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Sphere Packing, Lewis Carroll, and Reversi: Martin Gardner's New Mathematical Diversions

Sphere Packing, Lewis Carroll, and Reversi

By Martin Gardner

Catalog Code: MGL-03
Print ISBN: 978-0-52174-701-1
282 pp., Paperbound, 2009
List Price: $16.99
Series: Spectrum

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Packing spheres, Reversi, braids, polyominoes, board games, and the puzzles of Lewis Carroll. These and other mathematical diversions return to readers in this new book, featuring updates to all the chapters, including new game variations, mathematical proofs, and other developments and discoveries. Read about Knuth’s Word Ladders program and the latest developments in the digits of pi. Once again these timeless puzzles will charm readers while demonstrating principles of logic, probability, geometry, and other fields of mathematics.

Table of Contents

1. The Binary System
2. Group Theory and Braids
3. Eight Problems
4. The Games and Puzzles of Lewis Carroll
5. Paper Cutting
6. Board Games
7. Packing Spheres
8. The Transcendental Number π
9. Victor Eigen: Mathemagician
10. The Four-Color Map Theorem
11. Mr. Apollinax Visits New York
12. Nine Problems
13. Polyominoes and Fault-Free Rectangles
14. Euler’s Spoilers: The Discovery of an Order-10 Graeco-Latin Square
15. The Ellipse
16. The 24 Color Squares and the 30 Color Cubes
17. H.S.M. Coxeter
18. Bridg-it and Other Games
19. Nine More Problems
20. The Calculus of Finite Differences

Excerpt: Ch. 14 Euler's Spoilers: The Discovery of an Order-10 Graeco-Latin Square (p. 175)

The history of mathematics is filled with shrewd conjectures – intuitive guesses by men of great mathematical insight – that often wait for centuries before they are proved or disproved. When this finally happens, it is a mathematical event of first magnitude. Not one but two such events were announced in April 1959 at the annual meeting of the American Mathematical Society. We need not be concerned with one of them (a proof of a conjecture in advanced group theory), but the other, a disproof of a famous guess by the great Swiss mathematician Leonhard Euler (pronounced "oiler"), is related to many classical problems in recreational mathematics. Euler had expressed his conviction that Graeco-Latin squares of certain orders could not exist. Three mathematicians (E. T. Parker, of Remington Rand Univac, a division of the Sperry rand Corporation, and R. C. Bose and S. S. Shrikhande, of the University of North Carolina) completely demolished Euler's conjecture. They found methods for constructing a infinite number of squares of the type that experts, following Euler, for 177 years had believed to be impossible.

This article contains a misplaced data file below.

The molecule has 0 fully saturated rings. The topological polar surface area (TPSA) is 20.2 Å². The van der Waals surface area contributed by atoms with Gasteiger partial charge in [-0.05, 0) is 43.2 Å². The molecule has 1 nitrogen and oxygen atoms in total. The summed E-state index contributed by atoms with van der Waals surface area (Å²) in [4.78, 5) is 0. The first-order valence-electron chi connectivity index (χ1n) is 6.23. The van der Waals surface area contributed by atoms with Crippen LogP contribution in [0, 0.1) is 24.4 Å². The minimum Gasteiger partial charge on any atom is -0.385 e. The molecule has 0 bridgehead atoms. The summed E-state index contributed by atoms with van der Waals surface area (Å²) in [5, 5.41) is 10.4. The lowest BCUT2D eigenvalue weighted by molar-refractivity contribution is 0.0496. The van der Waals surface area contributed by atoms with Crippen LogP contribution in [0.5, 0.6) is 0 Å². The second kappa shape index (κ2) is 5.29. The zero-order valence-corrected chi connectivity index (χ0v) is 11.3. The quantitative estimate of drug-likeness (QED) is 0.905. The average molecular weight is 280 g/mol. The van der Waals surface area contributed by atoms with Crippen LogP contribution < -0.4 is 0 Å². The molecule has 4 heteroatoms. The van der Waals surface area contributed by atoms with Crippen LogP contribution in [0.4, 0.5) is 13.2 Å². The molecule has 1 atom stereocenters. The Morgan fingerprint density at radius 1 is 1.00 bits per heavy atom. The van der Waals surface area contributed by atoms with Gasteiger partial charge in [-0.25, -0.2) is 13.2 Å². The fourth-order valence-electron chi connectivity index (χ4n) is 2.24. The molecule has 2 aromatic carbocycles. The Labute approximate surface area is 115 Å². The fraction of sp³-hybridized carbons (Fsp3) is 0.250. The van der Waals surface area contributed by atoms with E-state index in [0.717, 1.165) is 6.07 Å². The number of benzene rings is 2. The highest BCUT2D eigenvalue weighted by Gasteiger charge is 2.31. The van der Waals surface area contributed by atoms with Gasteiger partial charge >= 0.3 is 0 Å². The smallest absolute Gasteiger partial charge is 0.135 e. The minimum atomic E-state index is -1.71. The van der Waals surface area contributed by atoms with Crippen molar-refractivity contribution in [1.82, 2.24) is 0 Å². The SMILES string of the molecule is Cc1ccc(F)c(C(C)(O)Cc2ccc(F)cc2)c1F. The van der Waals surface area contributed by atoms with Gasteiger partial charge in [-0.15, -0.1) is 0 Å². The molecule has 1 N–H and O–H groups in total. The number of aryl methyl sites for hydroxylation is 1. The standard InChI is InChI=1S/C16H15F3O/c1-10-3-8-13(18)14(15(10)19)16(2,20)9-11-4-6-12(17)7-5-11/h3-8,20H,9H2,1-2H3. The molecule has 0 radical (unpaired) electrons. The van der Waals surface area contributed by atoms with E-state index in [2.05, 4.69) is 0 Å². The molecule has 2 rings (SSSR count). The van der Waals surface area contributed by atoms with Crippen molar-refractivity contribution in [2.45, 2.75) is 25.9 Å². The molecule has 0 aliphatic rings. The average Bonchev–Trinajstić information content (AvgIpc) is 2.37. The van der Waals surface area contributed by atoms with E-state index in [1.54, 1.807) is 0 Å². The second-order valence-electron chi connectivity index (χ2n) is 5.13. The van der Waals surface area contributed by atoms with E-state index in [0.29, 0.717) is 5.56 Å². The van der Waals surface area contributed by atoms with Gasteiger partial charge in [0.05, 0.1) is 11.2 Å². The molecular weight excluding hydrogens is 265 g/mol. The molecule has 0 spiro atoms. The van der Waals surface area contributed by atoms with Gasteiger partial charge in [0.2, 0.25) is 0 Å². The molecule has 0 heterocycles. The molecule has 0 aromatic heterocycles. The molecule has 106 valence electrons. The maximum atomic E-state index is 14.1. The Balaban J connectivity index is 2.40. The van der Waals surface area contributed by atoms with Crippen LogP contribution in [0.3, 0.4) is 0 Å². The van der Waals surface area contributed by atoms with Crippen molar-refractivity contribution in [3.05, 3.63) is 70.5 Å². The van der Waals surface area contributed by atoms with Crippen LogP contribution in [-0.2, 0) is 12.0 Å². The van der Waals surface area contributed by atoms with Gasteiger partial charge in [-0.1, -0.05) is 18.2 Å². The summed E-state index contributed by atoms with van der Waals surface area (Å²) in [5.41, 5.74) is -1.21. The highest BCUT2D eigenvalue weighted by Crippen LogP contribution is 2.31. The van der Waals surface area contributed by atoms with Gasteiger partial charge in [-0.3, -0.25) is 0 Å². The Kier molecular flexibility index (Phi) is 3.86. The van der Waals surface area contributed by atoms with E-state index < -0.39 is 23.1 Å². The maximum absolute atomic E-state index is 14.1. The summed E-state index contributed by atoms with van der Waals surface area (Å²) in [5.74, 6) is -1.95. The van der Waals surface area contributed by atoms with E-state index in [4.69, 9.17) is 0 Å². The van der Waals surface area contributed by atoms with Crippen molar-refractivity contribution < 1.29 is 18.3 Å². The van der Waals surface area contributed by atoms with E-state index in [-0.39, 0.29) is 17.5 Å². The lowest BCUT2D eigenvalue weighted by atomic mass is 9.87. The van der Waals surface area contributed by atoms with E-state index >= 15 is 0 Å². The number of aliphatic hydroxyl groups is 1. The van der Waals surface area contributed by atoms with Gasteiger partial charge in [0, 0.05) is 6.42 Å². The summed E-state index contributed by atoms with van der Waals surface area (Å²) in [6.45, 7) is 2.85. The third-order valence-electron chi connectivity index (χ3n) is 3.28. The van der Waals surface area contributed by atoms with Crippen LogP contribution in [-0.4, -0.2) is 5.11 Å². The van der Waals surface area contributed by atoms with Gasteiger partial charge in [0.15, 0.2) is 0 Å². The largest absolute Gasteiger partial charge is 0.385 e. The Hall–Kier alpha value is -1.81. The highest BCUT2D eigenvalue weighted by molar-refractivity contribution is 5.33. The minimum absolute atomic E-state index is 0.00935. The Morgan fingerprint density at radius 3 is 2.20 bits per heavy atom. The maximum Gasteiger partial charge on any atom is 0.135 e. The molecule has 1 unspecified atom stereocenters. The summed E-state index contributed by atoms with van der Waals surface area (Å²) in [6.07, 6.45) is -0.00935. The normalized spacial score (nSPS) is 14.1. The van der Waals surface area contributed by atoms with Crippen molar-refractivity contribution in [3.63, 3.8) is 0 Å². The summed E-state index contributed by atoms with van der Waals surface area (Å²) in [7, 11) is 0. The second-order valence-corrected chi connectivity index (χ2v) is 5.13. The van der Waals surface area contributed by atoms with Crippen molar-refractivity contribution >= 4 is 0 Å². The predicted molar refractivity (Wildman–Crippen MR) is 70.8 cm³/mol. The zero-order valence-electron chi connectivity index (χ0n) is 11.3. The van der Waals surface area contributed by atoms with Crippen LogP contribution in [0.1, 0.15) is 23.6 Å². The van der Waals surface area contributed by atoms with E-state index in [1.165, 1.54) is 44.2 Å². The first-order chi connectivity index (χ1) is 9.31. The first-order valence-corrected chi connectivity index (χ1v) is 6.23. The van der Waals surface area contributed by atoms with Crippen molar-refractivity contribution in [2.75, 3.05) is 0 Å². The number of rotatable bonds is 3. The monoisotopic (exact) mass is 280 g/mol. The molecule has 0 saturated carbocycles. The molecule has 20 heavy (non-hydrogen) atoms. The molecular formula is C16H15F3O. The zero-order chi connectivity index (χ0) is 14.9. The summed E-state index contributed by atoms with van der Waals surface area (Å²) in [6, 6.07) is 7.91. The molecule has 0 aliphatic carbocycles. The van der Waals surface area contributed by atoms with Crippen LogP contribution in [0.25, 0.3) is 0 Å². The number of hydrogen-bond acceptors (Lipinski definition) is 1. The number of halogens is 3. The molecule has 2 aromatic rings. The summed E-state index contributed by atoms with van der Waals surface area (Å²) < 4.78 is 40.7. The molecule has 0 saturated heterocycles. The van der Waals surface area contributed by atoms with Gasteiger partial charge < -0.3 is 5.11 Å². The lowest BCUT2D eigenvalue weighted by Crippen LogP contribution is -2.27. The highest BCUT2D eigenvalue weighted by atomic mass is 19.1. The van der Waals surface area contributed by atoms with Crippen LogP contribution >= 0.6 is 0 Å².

The three mathematicians, dubbed "Euler's spoilers" by their colleagues, have written a brief account of their discovery. The following quotations from this account are interspersed with comments of my own to clarify some of the concepts or to summarize the more technical passages.

"In the last years of his life Leonhard Euler (1707-1783) wrote a lengthy memoir on a new species of magic square: Recherches sur une nouvelle espèce de quarres magiques. Today these cosntructions are called Latin squares after Euler's practice of labeling their cells with ordinary latin letters (as distinct from Greek Letters)."

About the Author

For 25 of his 94 years, Martin Gardner wrote “Mathematical Games and Recreations,” a monthly column for Scientific American magazine. These columns have inspired hundreds of thousands of readers to delve more deeply into the large world of mathematics. He has also made significant contributions to magic, philosophy, children’s literature, and the debunking of pseudoscience. He has produced more than 60 books, including many best sellers, most of which are still in print. His Annotated Alice has sold more than one million copies.


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